Depending on the above conditions, a solar desalination system of the invention will produce a sparged saturated atmosphere above the water surface of 150 F. (66 C.) which will produce a substantial increase of yield of distilled water at the condenser as compared to the Puerto Penasco system. This, in turn, allows a system of smaller dimensions to provide the same output with less materials of construction, less labor and, due to the lower air velocity, a higher degree of saturation per unit of air issuing toward the condenser.

The Modification

As shown more particularly in FIG. 2, a modified embodiment of the apparatus takes the form of a bypass duct 40 having one end connected to the tube 29, as indicated at 41, and its other end to conduit 33, as indicated at 42. An adjustable valve 43 is included in duct 40. The ideal pressure adjustment is made by utilizing the bypass duct 40 which shunts across the input and output of compressor 31 with a valve in the duct. When valve 43 is closed, pressure in the sparger is increased to any level desired, whereupon the valve may be opened to a required degree to maintain such pressure.

While preferred specific embodiments of the invention are hereinbefore set forth, it is to be clearly understood that the invention is not to be limited to the exact constructions, steps and devices illustrated and described because various modifications of these details may be provided in putting the invention into practice.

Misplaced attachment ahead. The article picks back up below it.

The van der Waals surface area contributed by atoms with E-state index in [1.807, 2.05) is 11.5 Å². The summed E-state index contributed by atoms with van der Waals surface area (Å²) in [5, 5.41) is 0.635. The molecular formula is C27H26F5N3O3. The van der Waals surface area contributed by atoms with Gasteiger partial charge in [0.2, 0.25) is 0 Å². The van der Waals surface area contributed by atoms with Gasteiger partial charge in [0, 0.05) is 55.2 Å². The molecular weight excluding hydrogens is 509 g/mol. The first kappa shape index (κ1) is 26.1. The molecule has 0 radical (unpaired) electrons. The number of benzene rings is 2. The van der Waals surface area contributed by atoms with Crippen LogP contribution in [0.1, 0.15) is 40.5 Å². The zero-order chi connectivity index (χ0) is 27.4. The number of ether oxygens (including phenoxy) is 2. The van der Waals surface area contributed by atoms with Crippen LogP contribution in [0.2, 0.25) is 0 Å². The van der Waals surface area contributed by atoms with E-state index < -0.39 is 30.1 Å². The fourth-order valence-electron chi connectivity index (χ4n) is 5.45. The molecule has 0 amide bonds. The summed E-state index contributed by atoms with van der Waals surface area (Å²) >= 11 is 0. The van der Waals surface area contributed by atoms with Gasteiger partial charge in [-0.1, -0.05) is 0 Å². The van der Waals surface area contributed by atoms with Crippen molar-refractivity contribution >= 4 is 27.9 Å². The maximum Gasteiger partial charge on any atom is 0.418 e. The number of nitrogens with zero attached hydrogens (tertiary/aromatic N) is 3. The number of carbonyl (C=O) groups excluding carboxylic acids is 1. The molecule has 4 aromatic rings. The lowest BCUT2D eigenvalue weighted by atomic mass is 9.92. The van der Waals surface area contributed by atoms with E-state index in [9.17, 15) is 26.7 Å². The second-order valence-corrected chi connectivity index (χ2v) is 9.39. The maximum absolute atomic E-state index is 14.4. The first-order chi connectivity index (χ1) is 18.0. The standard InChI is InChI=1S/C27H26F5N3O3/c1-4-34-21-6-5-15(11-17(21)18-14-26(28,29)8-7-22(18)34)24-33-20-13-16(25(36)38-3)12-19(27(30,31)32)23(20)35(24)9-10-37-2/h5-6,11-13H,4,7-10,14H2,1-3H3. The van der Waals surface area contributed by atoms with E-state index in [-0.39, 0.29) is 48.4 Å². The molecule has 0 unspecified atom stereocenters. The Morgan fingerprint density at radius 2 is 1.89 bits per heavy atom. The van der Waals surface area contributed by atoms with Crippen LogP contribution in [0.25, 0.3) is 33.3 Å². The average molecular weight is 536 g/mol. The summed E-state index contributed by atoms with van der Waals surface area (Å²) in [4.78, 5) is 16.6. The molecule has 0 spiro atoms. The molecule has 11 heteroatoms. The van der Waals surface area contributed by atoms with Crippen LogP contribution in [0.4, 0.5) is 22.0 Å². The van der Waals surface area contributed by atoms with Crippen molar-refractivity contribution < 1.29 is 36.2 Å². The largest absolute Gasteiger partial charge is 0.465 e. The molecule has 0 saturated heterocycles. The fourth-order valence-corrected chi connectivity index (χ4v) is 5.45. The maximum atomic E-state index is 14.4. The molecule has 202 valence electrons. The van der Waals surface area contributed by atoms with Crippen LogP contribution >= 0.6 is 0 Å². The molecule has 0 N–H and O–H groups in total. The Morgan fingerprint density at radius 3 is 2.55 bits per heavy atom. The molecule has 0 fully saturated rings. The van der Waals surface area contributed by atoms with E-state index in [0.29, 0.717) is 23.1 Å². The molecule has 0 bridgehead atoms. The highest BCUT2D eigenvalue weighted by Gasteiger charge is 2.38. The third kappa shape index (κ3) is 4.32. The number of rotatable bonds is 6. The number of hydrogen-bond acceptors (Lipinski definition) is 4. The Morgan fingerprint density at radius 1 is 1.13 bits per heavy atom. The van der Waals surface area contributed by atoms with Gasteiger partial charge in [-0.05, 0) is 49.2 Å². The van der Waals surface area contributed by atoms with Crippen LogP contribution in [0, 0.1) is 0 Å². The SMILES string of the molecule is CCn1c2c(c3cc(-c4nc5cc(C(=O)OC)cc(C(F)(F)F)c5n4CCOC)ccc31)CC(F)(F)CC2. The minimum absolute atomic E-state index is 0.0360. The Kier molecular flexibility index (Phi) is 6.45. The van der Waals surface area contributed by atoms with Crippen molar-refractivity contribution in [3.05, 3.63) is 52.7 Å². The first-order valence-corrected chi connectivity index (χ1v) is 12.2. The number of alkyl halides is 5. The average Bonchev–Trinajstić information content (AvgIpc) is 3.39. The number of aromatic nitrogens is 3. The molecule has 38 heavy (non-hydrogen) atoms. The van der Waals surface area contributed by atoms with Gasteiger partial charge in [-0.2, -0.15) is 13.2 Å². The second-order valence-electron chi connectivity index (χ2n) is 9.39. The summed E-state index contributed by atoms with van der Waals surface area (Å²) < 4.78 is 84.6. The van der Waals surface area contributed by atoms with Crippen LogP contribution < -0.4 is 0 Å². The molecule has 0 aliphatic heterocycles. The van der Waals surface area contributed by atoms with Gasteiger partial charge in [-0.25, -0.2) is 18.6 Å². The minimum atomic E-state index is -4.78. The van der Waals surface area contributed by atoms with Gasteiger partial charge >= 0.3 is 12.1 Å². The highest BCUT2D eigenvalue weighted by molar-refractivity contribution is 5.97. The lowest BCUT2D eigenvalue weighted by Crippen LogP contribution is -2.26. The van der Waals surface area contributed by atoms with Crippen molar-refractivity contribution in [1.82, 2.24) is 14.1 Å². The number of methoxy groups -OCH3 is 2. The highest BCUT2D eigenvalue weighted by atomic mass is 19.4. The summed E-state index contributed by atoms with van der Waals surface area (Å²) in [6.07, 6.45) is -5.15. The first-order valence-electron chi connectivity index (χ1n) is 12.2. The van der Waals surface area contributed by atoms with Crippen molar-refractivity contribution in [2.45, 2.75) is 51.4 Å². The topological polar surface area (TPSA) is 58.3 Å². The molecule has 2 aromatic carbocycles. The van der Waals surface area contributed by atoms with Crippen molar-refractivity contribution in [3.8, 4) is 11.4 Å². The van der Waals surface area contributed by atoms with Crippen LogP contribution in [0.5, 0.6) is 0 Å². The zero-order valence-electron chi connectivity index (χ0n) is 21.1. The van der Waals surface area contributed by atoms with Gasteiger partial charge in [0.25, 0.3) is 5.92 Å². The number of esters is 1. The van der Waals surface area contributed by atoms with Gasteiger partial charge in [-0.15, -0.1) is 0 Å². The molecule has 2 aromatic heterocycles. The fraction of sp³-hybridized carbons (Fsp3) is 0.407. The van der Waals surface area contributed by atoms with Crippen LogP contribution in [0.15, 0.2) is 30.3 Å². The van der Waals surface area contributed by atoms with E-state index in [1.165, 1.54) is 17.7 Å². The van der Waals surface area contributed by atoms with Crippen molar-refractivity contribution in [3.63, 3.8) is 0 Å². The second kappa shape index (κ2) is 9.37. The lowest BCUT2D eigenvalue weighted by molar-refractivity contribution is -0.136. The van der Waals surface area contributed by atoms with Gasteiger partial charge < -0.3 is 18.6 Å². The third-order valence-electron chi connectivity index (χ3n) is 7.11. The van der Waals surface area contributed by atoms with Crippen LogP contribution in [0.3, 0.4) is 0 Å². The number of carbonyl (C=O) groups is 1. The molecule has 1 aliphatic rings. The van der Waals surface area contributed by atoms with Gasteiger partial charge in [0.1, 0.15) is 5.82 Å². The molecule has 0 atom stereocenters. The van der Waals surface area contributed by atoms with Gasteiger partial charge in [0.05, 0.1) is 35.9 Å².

Patent Citations
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US2368665 *Dec 17, 1942Feb 6, 1945Bell Telephone Labor IncDistillation method and apparatus
US3168450 *May 8, 1961Feb 2, 1965Edward L BlackSaline-to-potable water conversion system and method
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Referenced by
Citing PatentFiling datePublication dateApplicantTitle
US4363703 *Nov 6, 1980Dec 14, 1982Institute Of Gas TechnologyThermal gradient humidification-dehumidification desalination system
US4534828 *Sep 30, 1983Aug 13, 1985Nordale IncorporatedEvaporator apparatus
US4595459 *Nov 12, 1982Jun 17, 1986Mitsubishi Denki Kabushiki KaishaDesalinization apparatus
US4734159 *Apr 14, 1986Mar 29, 1988Tfk Company, Inc.Using heated waste gas to evaporate volatile component from solution
US4882009 *Jul 13, 1987Nov 21, 1989Four Nines, Inc.Apparatus for concentrating brine waters or dewatering brines generated in well drilling operation
US4898601 *Jun 1, 1989Feb 6, 1990Casey Michael EDrycleaning residue aftercooker
US4976824 *Dec 22, 1989Dec 11, 1990Naisin LeeWater distillation and aeration apparatus